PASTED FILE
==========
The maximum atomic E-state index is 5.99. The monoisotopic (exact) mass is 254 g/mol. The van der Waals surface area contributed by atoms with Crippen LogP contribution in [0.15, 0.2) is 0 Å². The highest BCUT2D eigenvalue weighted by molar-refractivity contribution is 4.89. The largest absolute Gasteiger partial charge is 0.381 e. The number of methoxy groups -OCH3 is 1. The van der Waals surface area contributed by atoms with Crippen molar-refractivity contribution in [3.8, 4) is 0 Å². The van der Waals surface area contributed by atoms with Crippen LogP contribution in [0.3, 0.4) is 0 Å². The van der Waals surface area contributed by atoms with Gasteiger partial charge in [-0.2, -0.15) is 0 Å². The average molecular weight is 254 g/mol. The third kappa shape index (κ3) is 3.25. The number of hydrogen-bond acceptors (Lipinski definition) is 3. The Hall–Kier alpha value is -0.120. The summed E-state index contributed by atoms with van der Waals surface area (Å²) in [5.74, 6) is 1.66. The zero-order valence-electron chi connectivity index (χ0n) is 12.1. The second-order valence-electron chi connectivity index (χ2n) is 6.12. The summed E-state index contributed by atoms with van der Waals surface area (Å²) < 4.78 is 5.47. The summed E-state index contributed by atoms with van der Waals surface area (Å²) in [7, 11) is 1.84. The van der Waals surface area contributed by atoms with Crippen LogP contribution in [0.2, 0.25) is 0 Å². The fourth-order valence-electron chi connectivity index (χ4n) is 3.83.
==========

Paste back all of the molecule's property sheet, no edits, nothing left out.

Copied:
The maximum atomic E-state index is 5.99. The monoisotopic (exact) mass is 254 g/mol. The van der Waals surface area contributed by atoms with Crippen LogP contribution in [0.15, 0.2) is 0 Å². The highest BCUT2D eigenvalue weighted by molar-refractivity contribution is 4.89. The largest absolute Gasteiger partial charge is 0.381 e. The number of methoxy groups -OCH3 is 1. The van der Waals surface area contributed by atoms with Crippen molar-refractivity contribution in [3.8, 4) is 0 Å². The van der Waals surface area contributed by atoms with Crippen LogP contribution in [0.3, 0.4) is 0 Å². The van der Waals surface area contributed by atoms with Gasteiger partial charge in [-0.2, -0.15) is 0 Å². The average molecular weight is 254 g/mol. The third kappa shape index (κ3) is 3.25. The number of hydrogen-bond acceptors (Lipinski definition) is 3. The Hall–Kier alpha value is -0.120. The summed E-state index contributed by atoms with van der Waals surface area (Å²) in [5.74, 6) is 1.66. The zero-order valence-electron chi connectivity index (χ0n) is 12.1. The second-order valence-electron chi connectivity index (χ2n) is 6.12. The summed E-state index contributed by atoms with van der Waals surface area (Å²) < 4.78 is 5.47. The summed E-state index contributed by atoms with van der Waals surface area (Å²) in [7, 11) is 1.84. The van der Waals surface area contributed by atoms with Crippen LogP contribution in [0.2, 0.25) is 0 Å². The fourth-order valence-electron chi connectivity index (χ4n) is 3.83.